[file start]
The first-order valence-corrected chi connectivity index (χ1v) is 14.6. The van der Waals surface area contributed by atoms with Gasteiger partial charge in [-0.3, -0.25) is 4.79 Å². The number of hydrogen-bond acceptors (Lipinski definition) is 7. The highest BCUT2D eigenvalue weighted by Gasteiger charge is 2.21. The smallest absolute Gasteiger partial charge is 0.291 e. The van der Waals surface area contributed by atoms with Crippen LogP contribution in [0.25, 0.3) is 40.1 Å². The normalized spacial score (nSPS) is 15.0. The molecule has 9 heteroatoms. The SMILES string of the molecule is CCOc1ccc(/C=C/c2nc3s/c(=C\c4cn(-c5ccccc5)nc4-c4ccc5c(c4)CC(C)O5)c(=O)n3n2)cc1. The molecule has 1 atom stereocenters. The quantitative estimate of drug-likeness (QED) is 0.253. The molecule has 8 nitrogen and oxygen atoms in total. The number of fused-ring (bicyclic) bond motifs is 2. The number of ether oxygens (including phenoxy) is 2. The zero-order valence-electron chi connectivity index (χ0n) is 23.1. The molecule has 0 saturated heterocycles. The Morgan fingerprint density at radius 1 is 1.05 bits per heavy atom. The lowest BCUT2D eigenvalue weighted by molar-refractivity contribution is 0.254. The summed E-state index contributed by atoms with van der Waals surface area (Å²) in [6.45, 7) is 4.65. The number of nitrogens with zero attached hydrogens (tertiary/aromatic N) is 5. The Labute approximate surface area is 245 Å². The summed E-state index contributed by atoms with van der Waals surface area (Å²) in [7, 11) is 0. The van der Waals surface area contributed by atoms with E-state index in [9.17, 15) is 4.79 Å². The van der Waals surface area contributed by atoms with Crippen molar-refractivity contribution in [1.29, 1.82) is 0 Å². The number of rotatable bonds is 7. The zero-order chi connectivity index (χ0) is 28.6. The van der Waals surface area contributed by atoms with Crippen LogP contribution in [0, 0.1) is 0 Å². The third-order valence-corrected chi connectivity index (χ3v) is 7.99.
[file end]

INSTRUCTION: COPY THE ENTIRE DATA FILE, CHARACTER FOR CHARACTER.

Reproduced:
The first-order valence-corrected chi connectivity index (χ1v) is 14.6. The van der Waals surface area contributed by atoms with Gasteiger partial charge in [-0.3, -0.25) is 4.79 Å². The number of hydrogen-bond acceptors (Lipinski definition) is 7. The highest BCUT2D eigenvalue weighted by Gasteiger charge is 2.21. The smallest absolute Gasteiger partial charge is 0.291 e. The van der Waals surface area contributed by atoms with Crippen LogP contribution in [0.25, 0.3) is 40.1 Å². The normalized spacial score (nSPS) is 15.0. The molecule has 9 heteroatoms. The SMILES string of the molecule is CCOc1ccc(/C=C/c2nc3s/c(=C\c4cn(-c5ccccc5)nc4-c4ccc5c(c4)CC(C)O5)c(=O)n3n2)cc1. The molecule has 1 atom stereocenters. The quantitative estimate of drug-likeness (QED) is 0.253. The molecule has 8 nitrogen and oxygen atoms in total. The number of fused-ring (bicyclic) bond motifs is 2. The number of ether oxygens (including phenoxy) is 2. The zero-order valence-electron chi connectivity index (χ0n) is 23.1. The molecule has 0 saturated heterocycles. The Morgan fingerprint density at radius 1 is 1.05 bits per heavy atom. The lowest BCUT2D eigenvalue weighted by molar-refractivity contribution is 0.254. The summed E-state index contributed by atoms with van der Waals surface area (Å²) in [6.45, 7) is 4.65. The number of nitrogens with zero attached hydrogens (tertiary/aromatic N) is 5. The Labute approximate surface area is 245 Å². The summed E-state index contributed by atoms with van der Waals surface area (Å²) in [7, 11) is 0. The van der Waals surface area contributed by atoms with E-state index in [9.17, 15) is 4.79 Å². The van der Waals surface area contributed by atoms with Crippen molar-refractivity contribution in [1.29, 1.82) is 0 Å². The number of rotatable bonds is 7. The zero-order chi connectivity index (χ0) is 28.6. The van der Waals surface area contributed by atoms with Crippen LogP contribution in [0, 0.1) is 0 Å². The third-order valence-corrected chi connectivity index (χ3v) is 7.99.